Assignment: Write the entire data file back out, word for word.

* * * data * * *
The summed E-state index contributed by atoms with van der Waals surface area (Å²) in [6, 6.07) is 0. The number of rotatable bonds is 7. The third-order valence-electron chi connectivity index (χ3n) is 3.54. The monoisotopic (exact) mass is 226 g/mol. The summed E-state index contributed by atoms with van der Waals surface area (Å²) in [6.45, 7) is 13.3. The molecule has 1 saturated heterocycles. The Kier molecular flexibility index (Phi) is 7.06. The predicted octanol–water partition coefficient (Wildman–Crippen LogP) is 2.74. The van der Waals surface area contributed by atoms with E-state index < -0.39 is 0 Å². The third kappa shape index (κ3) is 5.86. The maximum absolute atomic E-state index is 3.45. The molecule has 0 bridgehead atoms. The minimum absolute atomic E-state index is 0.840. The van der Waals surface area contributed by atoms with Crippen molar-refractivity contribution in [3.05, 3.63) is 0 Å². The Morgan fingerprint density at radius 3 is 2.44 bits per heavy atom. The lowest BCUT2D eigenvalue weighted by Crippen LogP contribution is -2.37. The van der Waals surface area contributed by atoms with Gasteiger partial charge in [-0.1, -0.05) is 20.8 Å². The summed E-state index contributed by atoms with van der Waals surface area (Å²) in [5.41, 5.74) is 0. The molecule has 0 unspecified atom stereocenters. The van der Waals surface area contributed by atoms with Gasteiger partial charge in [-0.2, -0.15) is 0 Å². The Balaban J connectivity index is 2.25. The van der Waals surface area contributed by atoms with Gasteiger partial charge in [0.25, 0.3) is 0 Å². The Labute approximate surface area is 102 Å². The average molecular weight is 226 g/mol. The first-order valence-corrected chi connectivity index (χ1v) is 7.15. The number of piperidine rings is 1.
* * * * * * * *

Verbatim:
The summed E-state index contributed by atoms with van der Waals surface area (Å²) in [6, 6.07) is 0. The number of rotatable bonds is 7. The third-order valence-electron chi connectivity index (χ3n) is 3.54. The monoisotopic (exact) mass is 226 g/mol. The summed E-state index contributed by atoms with van der Waals surface area (Å²) in [6.45, 7) is 13.3. The molecule has 1 saturated heterocycles. The Kier molecular flexibility index (Phi) is 7.06. The predicted octanol–water partition coefficient (Wildman–Crippen LogP) is 2.74. The van der Waals surface area contributed by atoms with E-state index < -0.39 is 0 Å². The third kappa shape index (κ3) is 5.86. The maximum absolute atomic E-state index is 3.45. The molecule has 0 bridgehead atoms. The minimum absolute atomic E-state index is 0.840. The van der Waals surface area contributed by atoms with Crippen molar-refractivity contribution in [3.05, 3.63) is 0 Å². The Morgan fingerprint density at radius 3 is 2.44 bits per heavy atom. The lowest BCUT2D eigenvalue weighted by Crippen LogP contribution is -2.37. The van der Waals surface area contributed by atoms with Gasteiger partial charge in [-0.1, -0.05) is 20.8 Å². The summed E-state index contributed by atoms with van der Waals surface area (Å²) in [5.41, 5.74) is 0. The molecule has 0 unspecified atom stereocenters. The van der Waals surface area contributed by atoms with Gasteiger partial charge in [-0.2, -0.15) is 0 Å². The Balaban J connectivity index is 2.25. The van der Waals surface area contributed by atoms with Gasteiger partial charge in [0.25, 0.3) is 0 Å². The Labute approximate surface area is 102 Å². The average molecular weight is 226 g/mol. The first-order valence-corrected chi connectivity index (χ1v) is 7.15. The number of piperidine rings is 1.